I love visiting cemeteries. Many people find them foreboding places meant only to be visited in order to see the grave of someone who's passed away, or for a funeral... but not me. This does not mean that I dwell on death or the dead, or even find death an easy thing to think about. I see cemeteries as public gardens, sometimes well landscaped, and always places that inspire reflective thoughts. I will often meditate, or elevate my awareness to a much more focused and rich place. Old and ancient cemeteries take this to an entirely different level.  

I visited Pere Lachaise in Paris three years ago for the first time, drawn like many, to seek out Jim Morrison's Grave. That destination was not the highlight for me that day, but rather, the age and condition of the gravestones as well as the large number of sanctuaries. The sanctuaries often line the cobblestone pathways in such close proximity that they appear to be a meandering wall. Many of these structures are narrow and tilting in what would appear to be a procacious manner. As if the skyscrapers forming the canyons in NYC were planted without squares.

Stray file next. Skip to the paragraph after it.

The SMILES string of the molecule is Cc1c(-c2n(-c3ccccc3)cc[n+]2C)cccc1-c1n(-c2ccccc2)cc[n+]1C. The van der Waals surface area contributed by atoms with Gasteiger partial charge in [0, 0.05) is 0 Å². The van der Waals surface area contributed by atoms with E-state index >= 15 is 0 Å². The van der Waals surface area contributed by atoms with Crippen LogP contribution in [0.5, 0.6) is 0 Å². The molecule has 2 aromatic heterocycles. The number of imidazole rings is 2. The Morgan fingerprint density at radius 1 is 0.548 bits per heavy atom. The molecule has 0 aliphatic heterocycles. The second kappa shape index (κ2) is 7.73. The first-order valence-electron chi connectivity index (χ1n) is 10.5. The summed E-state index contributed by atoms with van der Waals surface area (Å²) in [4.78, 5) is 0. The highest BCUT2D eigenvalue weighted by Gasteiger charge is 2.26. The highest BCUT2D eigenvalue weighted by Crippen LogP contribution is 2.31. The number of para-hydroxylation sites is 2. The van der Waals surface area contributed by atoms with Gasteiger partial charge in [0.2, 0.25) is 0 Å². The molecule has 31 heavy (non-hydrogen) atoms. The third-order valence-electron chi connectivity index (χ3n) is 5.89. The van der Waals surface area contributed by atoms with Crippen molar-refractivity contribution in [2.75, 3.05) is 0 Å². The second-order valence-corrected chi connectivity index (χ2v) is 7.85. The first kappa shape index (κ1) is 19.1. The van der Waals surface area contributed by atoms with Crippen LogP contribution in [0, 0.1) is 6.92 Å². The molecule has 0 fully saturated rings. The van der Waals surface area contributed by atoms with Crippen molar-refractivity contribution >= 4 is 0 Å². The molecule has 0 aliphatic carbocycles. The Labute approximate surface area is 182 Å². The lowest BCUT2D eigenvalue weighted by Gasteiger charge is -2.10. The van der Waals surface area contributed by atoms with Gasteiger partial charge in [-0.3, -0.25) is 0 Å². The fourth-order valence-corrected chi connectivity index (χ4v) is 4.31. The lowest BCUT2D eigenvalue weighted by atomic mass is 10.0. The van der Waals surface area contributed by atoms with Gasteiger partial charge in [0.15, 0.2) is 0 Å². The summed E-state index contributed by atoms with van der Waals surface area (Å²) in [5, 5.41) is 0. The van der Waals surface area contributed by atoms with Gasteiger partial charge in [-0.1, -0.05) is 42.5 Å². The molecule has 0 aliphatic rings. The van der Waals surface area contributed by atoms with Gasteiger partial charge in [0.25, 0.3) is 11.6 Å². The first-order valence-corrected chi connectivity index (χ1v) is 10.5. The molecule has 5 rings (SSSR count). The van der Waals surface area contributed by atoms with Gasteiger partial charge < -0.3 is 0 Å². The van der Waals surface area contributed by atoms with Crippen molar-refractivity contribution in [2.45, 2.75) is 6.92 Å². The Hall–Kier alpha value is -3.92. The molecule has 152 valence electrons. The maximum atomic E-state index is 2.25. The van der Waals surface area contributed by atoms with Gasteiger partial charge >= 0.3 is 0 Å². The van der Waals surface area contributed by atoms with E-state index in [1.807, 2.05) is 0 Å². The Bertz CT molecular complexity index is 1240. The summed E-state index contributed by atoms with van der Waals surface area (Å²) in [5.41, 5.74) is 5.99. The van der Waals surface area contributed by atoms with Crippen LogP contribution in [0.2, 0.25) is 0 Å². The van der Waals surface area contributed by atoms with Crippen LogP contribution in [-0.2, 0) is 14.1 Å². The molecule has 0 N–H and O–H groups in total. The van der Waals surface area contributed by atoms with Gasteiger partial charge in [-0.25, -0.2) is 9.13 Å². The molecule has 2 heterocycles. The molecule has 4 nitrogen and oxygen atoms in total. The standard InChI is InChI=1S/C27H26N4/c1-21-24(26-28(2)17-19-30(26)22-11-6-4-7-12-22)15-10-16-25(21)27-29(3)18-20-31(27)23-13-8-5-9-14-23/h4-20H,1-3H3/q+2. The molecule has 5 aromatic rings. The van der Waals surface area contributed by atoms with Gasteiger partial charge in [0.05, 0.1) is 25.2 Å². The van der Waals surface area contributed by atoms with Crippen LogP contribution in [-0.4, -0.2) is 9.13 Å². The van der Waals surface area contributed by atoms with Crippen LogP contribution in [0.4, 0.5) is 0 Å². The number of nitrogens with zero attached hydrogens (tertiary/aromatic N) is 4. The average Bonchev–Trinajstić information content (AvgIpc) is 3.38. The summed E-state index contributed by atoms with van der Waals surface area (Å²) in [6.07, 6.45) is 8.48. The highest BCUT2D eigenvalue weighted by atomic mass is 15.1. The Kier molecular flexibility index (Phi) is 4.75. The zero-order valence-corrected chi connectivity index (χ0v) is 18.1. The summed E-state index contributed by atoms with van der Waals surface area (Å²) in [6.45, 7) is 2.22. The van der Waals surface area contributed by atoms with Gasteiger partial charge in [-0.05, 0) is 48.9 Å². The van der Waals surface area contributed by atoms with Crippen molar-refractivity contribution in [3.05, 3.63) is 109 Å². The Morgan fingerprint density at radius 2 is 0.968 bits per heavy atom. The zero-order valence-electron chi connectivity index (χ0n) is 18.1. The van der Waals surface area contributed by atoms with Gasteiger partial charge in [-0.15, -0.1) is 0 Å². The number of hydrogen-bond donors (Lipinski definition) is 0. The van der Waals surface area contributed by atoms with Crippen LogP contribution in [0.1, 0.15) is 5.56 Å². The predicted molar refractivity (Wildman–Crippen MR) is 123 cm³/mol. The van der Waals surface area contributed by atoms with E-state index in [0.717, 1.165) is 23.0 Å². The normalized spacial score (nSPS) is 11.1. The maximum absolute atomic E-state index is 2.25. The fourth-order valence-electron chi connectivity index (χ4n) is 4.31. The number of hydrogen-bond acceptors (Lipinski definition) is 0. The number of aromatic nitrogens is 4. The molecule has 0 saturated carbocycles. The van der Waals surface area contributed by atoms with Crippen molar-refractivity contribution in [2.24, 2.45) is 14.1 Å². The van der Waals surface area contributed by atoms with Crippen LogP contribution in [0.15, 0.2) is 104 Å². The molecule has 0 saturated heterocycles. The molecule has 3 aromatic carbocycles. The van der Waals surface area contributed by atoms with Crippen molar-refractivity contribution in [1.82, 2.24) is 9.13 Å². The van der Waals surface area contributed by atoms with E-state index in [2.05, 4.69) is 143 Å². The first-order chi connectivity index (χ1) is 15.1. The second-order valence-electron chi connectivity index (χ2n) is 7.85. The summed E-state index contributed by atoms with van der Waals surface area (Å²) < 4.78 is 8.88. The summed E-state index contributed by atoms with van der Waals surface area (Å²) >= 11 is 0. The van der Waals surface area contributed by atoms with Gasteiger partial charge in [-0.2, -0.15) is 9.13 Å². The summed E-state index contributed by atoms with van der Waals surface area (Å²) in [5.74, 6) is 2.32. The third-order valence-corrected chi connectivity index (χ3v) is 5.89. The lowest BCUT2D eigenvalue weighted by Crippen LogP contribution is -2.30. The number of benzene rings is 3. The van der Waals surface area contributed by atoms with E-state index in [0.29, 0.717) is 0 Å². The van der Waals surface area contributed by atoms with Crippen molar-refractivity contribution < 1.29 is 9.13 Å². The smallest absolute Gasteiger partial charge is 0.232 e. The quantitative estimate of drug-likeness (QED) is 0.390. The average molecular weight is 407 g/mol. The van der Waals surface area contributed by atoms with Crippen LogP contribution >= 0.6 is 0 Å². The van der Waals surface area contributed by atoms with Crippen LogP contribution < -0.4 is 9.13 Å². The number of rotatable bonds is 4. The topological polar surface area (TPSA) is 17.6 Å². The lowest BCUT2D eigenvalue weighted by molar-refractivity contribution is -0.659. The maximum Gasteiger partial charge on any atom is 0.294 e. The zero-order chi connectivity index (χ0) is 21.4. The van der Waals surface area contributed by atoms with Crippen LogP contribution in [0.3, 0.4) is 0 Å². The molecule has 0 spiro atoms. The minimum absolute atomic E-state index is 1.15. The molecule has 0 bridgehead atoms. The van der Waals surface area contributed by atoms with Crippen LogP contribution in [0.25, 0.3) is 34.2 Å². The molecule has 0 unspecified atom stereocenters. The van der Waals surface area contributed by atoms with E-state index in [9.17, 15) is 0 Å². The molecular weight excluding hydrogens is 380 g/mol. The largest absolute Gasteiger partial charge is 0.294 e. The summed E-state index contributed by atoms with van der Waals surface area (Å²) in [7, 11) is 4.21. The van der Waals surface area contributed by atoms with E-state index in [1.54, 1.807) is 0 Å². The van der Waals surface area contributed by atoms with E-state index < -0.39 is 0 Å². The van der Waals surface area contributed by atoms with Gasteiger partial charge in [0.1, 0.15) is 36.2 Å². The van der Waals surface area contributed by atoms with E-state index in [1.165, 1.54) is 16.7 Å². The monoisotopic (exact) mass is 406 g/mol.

Visitors come to Pere Lachaise to visit family, friends, and famous people interred here, such as Marcel Proust, Oliver Wilde, and of course Jim Morrison. Others come here for a peaceful walk, smoke (Parisians do love their cigarettes), or lunch, much like a walk around a pond or in the woods. Once a suburban Paris cemetery, Pere Lachaise is now the largest cemetery in Paris. Although Pere Lachaise is over 200 years old, it is still an active cemetery, as I witnessed on my recent visit.  

Strolls up and down the winding cobblestone roads, and off into smaller formal and informal paths, present so many old structures. Some structures are better kept than others, and some appear to be completely unmaintained... glass broken on sanctuary doors, open rust sores bleeding iron oxide carried by intermittent rains. 

Like a cemetery itself, one might find this structural aging process hard to find pleasure in, and even disturbing. But as I am drawn to cemeteries, I find fascination and deeper meaning in these imperfections. In some ways, they mirror life and the aging process as our bodies show signs of care or lack thereof as we grow older. In the wrinkled face of 90-year-old person is the beauty of experience and wisdom. In the abrasions of moss and cob-webbed tombstone is a naturally formed mural of art. From within an ancient unmaintained sanctuary, sprouts a blooming rose seeking sunlight.

Drawn by her peaceful garden in Paris, this gallery represents my discovery of some of the organic cemetery murals of Pere Lachaise.

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